The Asymmetry® Ratio is a ratio between profit and loss, upside vs. downside, or drawdown vs. total return.
Asymmetric investment returns created by a fund or investment program can be presented as an Asymmetry® ratio of the total return vs. maximum drawdown. The Asymmetry® graph presents a ratio of the upside vs. the downside over a market cycle. It presents the total return and the risk required to obtain it. Profit can’t be evaluated without a measurement of the risk it took to earn it. Here, we define the risk as the worst historical drawdown. For example, in the asymmetry™ ratio graph below, we show the total return of an investment option vs. its maximum drawdown over that period. The black bars represent one investment program, the red bars another. The total return includes capital gains, dividends, and interest. The costs of operating an investment program are crucial, so you want the net performance data. The maximum drawdown is the most it declined at any point during the period from its highest peak to its lowest low using daily data points. Here, we compare two different investment options. For information about ASYMMETRY® visit Shell Capital Management, LLC
An asymmetric investment example had a 74.91% total return and it declined as much as -14.33% along the way.
The second investment program had only a 9.65% total return and decline -50.95% along the way. Clearly, these are two very different imbalances. We pursue a positive asymmetric return profile, so the first investment program is the only one that meets that definition. From that point, it’s a matter of whether or not the risk and reward are within your investment objectives.
Image source: Shell Capital Management, LLC used for educational illustration purposes only.
The Asymmetry® ratio clearly separates the upside vs. the downside in a visual way that allows us to distinguish the difference in the asymmetric return profiles. We use this graph solely for educational purposes, so we don’t label the ratios.
At Shell Capital Management, we design, develop, and operate quantitative trading systems for global tactical rotation or trend following. We use the ratio between risk (maximum drawdown) and reward (total return or Compound Annual Growth Rate) to sort through thousands of trading system simulations to determine those that have the Asymmetry® risk and reward profile that meets our objectives.
What we call the asymmetric investment return profile or the Asymmetry® ratio is nothing new. A similar way to compare investment programs is known as the “MAR Ratio”, which was previously used by the Managed Accounts Review for ranking Commodity Trading Advisors (CTAs). It is known as the “pain-to-gain ratio”. The official equation for the MAR Ratio is:
MAR Ratio = CAGR / Max Total Equity Drawdown
You may notice the only difference is the MAR Ratio uses the CAGR. For our purposes, we prefer to avoid the use of “averages” and instead focus on the total return over a period.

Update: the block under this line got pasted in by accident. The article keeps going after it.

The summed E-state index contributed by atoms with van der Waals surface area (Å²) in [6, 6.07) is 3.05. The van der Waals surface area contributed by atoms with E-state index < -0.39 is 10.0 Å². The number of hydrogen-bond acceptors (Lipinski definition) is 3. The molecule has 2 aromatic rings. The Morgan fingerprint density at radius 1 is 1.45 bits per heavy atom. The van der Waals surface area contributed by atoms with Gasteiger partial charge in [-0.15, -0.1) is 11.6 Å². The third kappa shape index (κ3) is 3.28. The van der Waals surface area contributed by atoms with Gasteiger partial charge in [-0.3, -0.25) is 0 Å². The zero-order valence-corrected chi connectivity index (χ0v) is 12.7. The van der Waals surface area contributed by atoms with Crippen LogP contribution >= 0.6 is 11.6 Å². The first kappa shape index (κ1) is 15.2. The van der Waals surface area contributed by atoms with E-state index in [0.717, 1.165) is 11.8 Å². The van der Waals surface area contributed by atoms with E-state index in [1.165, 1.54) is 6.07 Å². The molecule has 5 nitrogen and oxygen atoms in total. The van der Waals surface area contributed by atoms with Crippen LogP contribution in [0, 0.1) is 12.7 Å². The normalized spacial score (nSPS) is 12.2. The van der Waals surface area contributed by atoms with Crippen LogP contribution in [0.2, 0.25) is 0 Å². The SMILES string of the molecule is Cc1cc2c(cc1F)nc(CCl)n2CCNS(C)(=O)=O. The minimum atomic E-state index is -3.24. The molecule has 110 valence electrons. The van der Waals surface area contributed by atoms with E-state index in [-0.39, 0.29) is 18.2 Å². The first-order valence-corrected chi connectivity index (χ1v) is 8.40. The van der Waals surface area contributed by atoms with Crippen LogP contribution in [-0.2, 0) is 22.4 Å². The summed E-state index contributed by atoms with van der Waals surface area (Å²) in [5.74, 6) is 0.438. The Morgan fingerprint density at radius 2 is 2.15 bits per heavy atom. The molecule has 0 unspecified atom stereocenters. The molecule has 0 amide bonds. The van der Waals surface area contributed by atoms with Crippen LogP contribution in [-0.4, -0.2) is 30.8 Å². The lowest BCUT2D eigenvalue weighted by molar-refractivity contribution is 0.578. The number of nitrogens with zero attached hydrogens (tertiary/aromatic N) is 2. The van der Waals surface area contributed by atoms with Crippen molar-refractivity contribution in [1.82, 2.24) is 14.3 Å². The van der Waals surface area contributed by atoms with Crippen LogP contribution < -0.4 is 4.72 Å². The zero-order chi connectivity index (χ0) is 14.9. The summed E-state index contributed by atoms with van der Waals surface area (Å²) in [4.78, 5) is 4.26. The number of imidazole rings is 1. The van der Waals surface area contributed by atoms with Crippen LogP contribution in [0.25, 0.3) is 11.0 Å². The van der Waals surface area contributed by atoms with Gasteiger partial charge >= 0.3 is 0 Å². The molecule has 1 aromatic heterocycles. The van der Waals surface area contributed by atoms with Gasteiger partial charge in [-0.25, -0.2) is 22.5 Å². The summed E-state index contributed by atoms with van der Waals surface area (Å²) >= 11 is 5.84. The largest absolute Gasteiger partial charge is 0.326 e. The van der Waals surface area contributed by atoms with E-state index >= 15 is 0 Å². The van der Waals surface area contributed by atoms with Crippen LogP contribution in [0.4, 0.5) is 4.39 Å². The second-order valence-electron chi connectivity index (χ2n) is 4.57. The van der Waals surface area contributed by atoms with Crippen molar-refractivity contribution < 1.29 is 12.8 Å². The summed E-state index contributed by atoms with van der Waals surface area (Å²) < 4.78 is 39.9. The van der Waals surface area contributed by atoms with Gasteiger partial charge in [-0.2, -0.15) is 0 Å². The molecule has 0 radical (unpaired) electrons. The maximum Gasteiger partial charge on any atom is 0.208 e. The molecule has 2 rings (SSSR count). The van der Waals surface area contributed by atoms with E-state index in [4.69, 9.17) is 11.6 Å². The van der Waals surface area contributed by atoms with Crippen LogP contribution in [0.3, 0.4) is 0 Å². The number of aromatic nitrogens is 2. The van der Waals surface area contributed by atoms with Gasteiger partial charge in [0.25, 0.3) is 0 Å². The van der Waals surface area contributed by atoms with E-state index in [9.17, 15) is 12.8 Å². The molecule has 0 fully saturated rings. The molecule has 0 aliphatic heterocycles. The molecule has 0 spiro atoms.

Other pain-to-gain ratios are the Monthly Sortino Ratio or the Calmar Ratio. An issue with the Sortino is the use of standard deviation. As I have discussed before, the use of standard deviation for measuring risk is a serious problem for those who use it, so I don’t give it another thought. The Calmar Ratio appears similar to the MAR Ratio except the Calmar Ratio uses a different data point in the denominator. The MAR Ratio uses the maximum drawdown over the simulation period using marked-to-market daily data points. The Calmar Ratio is a worst historical drawdown, too, but it only uses the month-end total equity data point. Therefore, it seems the Calmar Ratio would understate the full magnitude of the drawdown. For example, the investment program may have been down -20% during the month, but only close down -5%, which would understate the full decline by -15%. That -15% may have been just enough to cause panic selling.
You can probably see why I prefer a simple ratio of the total historical return vs. the maximum decline along the way using daily data points. Those metrics seem to properly illustrate the risk and reward experience. Of course, looking at performance is always in the past, never the future. I am not suggesting that these ratios alone have any predictive ability. And clearly, past performance doesn’t guarantee future results. In comparing trading systems, we use it to sort out those with an asymmetric risk and reward profile that fits our objectives. It can be used the same for investors comparing investment programs like funds, hedge funds, and managed accounts. I suggest that a minimum of 5 years of history be used, however, the number of data points necessary is really more a function of the nature of systems you are analyzing. You certainly want to include a full market cycle, which is a period that includes bear and bull markets like the last five or six years. However, that is just a great starting point to separate asymmetry from symmetry. If an investment program hasn’t met your objectives based on its past track record, then you have no real basis for believing it will in the future.
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